The Brooklyn College Vanguard

Korean Culture Club Members Share Their Superstitions

Members of the Brooklyn College Korean Culture Club exchanged anecdotes on their own superstition and reflecting on the peculiar habits that others students shared.

“This is really a more social type of club,” Shume Akhter, President of KCC, a senior and a Business Marketing major said, emphasizing KCC’s aim to get highlight Korean culture to curious students while fostering its own community of like-minded students allured by its contemporary culture.

Members of the club’s e-board said the discussion’s topic of superstitions and folklore was intended to serve as a brief icebreaker between the roughly two dozen club members in attendance.

“Don’t pick up something you find on the ground,” one student shared, “because if you do, we were told a bad spirit would follow you.”

Organizers also used the occasion’s discussion to segue to a video produced by some of the club’s members to highlight and contrast some of the fascinating distinctions between common American superstitions and common Korean superstitions.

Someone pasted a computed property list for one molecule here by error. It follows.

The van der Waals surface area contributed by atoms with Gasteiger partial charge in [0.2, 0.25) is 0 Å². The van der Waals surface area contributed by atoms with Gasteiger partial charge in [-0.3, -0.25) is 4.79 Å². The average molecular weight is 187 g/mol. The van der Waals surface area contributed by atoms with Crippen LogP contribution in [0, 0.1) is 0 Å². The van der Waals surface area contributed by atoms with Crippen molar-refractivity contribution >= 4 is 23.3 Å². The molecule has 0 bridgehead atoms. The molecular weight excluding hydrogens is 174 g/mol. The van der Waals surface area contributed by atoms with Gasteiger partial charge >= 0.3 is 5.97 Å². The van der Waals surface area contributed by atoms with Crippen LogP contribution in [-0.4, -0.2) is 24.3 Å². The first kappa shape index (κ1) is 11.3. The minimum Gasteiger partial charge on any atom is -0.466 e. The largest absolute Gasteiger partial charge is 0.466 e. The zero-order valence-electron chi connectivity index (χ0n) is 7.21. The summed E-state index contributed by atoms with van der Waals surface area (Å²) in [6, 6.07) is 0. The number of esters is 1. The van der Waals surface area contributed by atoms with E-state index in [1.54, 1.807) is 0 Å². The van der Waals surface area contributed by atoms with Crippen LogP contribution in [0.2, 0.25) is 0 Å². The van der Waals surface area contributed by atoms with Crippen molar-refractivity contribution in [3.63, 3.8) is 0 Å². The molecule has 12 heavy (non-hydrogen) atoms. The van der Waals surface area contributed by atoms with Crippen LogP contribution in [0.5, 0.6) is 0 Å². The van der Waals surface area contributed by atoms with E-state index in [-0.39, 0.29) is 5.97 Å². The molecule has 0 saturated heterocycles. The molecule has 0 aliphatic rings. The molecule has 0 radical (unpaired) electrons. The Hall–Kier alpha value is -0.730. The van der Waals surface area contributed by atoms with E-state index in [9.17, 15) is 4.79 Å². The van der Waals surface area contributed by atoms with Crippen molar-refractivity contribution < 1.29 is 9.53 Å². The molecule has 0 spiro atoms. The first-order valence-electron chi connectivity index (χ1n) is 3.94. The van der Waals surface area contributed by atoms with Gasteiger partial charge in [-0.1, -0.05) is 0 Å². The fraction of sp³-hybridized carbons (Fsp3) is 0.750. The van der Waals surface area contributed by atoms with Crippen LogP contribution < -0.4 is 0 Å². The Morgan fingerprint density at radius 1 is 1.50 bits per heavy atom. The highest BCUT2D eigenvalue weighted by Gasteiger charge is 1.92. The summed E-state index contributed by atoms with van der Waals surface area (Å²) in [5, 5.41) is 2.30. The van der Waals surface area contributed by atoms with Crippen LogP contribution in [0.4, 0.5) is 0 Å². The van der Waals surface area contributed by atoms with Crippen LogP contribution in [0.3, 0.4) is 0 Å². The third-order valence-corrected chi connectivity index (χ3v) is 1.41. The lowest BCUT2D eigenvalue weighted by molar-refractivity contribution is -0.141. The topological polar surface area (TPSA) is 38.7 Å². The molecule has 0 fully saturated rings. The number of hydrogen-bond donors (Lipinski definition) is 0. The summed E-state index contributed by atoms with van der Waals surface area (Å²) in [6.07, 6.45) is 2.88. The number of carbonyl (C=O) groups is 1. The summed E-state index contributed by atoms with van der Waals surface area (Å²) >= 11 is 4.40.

The video featured two friends that are BC students visiting Korea, who share common superstitions from their respective nations, with each friend struggling to take seriously superstitions from the other.

The comedic video, which roused the room full of KCC members with jovial laughter, was a well-edited and highly exaggerated mockumentary on the topic, with student actors demonstrating the varying consequences of stepping on cracks in the sidewalk, or breaching any given superstition from either nation.

For students the video and discussion on the topic opened themselves up to feel less reserved from discussing some of the unique aspects of their lives, with many students of varying cultural and ethnic backgrounds sharing and humored by their own individual irrational habits.

“I didn’t know anything [about Korean culture],” Mathew Reed, a sophomore majoring in Business Marketing and a member of the KCC E-board. “Joining the club helped me gain a better understanding of the Korean culture as a whole.”